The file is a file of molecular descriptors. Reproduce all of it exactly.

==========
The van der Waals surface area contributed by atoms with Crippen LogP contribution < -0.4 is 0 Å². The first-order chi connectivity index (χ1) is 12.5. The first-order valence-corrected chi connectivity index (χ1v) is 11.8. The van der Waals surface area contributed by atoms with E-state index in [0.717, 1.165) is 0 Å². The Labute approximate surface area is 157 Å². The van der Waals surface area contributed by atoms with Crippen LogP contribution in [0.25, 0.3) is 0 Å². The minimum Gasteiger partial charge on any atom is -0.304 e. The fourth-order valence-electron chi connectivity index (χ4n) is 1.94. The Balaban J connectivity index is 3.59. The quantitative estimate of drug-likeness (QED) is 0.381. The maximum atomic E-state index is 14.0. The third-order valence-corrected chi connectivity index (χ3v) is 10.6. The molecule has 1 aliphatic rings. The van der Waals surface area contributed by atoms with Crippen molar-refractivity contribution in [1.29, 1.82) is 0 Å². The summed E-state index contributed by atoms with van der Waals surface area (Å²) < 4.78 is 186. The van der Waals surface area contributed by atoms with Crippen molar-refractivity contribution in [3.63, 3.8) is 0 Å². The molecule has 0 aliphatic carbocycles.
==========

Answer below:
The van der Waals surface area contributed by atoms with Crippen LogP contribution < -0.4 is 0 Å². The first-order chi connectivity index (χ1) is 12.5. The first-order valence-corrected chi connectivity index (χ1v) is 11.8. The van der Waals surface area contributed by atoms with E-state index in [0.717, 1.165) is 0 Å². The Labute approximate surface area is 157 Å². The van der Waals surface area contributed by atoms with Crippen LogP contribution in [0.25, 0.3) is 0 Å². The minimum Gasteiger partial charge on any atom is -0.304 e. The fourth-order valence-electron chi connectivity index (χ4n) is 1.94. The Balaban J connectivity index is 3.59. The quantitative estimate of drug-likeness (QED) is 0.381. The maximum atomic E-state index is 14.0. The third-order valence-corrected chi connectivity index (χ3v) is 10.6. The molecule has 1 aliphatic rings. The van der Waals surface area contributed by atoms with Crippen molar-refractivity contribution in [1.29, 1.82) is 0 Å². The summed E-state index contributed by atoms with van der Waals surface area (Å²) < 4.78 is 186. The van der Waals surface area contributed by atoms with Crippen molar-refractivity contribution in [3.63, 3.8) is 0 Å². The molecule has 0 aliphatic carbocycles.